While expanding to a new market, companies face a lot of resistance from the ‘enemy’. They need to assess the ‘enemy’, instead of just fighting the differences. But how? How do you identify the institutional voids in a country? What are the important aspects to analyze before delving into a market? Thinking about this reminded me of an article I read about Red Bull and their globalization strategy.
When you think of Red Bull, which country do you associate it with? I think of America, and so do most Americans. Red Bull is an Austrian brand and a major part of its globalization strategy is to reflect the culture of the country they are expanding to. When Red Bull was introduced in India, the Indian energy and sports drink market was still at a nascent stage. They analyzed the market to narrow down the avenues where they should adapt their business model.

-       Political and Social System: The Indian judiciary is highly bureaucratic and corruption is rampant. Power is held in the hands of the private sector rather than public organizations.
-       Openness: Since India is a relatively closed economy, Red Bull partnered with Rahul Narang Group (RNG) to form a joint venture to get a pulse of the Indian market and familiarize themselves with the consumers. They worked together for over a decade before parting ways.
-       Product Markets: With this decision Red Bull, the 4.2-billion Austrian energy drinks multinational, went solo in India and set up its own independent operations. “This important decision was made in order to step-change the presence and distribution of the world's leading energy drink Red Bull in India and reflects their belief in the phenomenal potential in India.” [1] This will result in better focus and direct communication, boosting the growth. The direct business relationship between Red Bull India and Distribution Partners is expected to enhance and further improve their relationship with the trade.
-       Labor Markets: India is known for a highly capable labor pool, available at a competitive rate. Red Bull made sure that they leverage this talent and thus recruited Indians, people who understand the customers, as executives.
-       Capital Markets: India has a strong, well-developed capital market. Red Bull utilized their profits from its overseas market to create small operations in India, growing at a steady 30% year on year.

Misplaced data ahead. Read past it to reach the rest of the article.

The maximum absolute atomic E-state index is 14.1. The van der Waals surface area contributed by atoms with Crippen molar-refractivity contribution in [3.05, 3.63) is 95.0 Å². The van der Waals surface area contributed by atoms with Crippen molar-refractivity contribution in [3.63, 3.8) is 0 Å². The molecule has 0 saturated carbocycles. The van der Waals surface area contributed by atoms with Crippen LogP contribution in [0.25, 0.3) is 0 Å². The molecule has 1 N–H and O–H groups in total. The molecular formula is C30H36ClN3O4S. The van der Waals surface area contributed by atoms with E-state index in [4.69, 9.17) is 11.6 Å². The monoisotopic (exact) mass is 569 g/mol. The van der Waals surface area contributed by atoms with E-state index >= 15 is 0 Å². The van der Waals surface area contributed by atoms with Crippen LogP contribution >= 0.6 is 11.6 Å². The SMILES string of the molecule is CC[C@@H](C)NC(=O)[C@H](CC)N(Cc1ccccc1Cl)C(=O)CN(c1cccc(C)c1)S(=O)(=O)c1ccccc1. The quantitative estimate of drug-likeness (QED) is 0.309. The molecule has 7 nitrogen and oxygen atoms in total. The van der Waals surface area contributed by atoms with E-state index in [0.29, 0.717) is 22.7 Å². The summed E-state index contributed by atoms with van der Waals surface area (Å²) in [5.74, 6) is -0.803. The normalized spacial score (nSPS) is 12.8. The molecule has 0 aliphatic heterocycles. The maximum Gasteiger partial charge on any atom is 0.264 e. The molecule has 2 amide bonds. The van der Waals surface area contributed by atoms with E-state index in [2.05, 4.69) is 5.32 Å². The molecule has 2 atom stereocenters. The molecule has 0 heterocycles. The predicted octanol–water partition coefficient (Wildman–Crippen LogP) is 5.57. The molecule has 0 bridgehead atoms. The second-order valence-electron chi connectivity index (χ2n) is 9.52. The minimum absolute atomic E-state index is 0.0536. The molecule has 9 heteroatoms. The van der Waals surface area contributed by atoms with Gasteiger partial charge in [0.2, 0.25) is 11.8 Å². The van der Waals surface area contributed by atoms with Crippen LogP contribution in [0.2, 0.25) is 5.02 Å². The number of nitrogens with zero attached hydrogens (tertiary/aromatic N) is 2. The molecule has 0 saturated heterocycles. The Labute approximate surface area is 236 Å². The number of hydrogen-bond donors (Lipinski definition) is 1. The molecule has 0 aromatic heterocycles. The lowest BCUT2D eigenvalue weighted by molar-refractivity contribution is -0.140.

After assessing the market, Red Bull modified their business model for India. An average Indian consumer is not used to a high priced, non-alcoholic beverage with the motive of providing an extra burst of energy to power through the day. In the Indian culture, such drinks are perceived to be alcoholic, and consumers tend to stay away from them. So, Red Bull devised a marketing strategy to connect with the consumers and help them connect with the brand. Red Bull designed engaging TV advertisements since television is the most widely used communication medium in India. They broadcasted it on Indian and English shows, to attract a variety of consumers. It helped them tap into the Indian consumer’s curiosity by mimicking a recent event or relatable experiences. They also started sponsoring adventure sports and rock concerts in India, which introduced more people to the drink.

Red Bull is currently estimated to control close to 75% to 80% of the Indian energy drinks market. With the wings, Red Bull certainly flew over the BRIC wall!   


[1] http://articles.economictimes.indiatimes.com/2012-09-25/news/34082569_1_suntory-jv-house-brand-karma-coffee-narang-group

How companies are creating shared value in today's world

“Shared value is about tackling societal problems with a capitalist business model… When we can get the activity into the capitalism bucket, we create magic because we can scale!” – Michael Porter

In the past, companies always interacted with the society to go good in philanthropic terms. Simple donations for the good of humanity transformed into organizations strategically allocating their resources and aligning their core competencies to reduce the harmful effects caused by environmental and social problems. In the modern day – this is called Corporate Social Responsibility, or CSR. Michael Porter always said that CSR is the fundamental building block for shared value and but then shared value is something which has the distinct property of scalability.

How did Nestle transform itself from standard food and Beverage company into one focusing solely on nutrition? How has GE shifted from a standard electronic appliances company to that which now focuses on alleviating environmental and healthcare issues? Both these companies have some of their revenues dwelling into CSR activities but it is the distinction between the two which helps us understand what these large-scale organizations are actually doing in their businesses to create value for the society.

Within the article, the authors Michael Porter and Mark R. Kramer have identified three ways in which shared value can be created: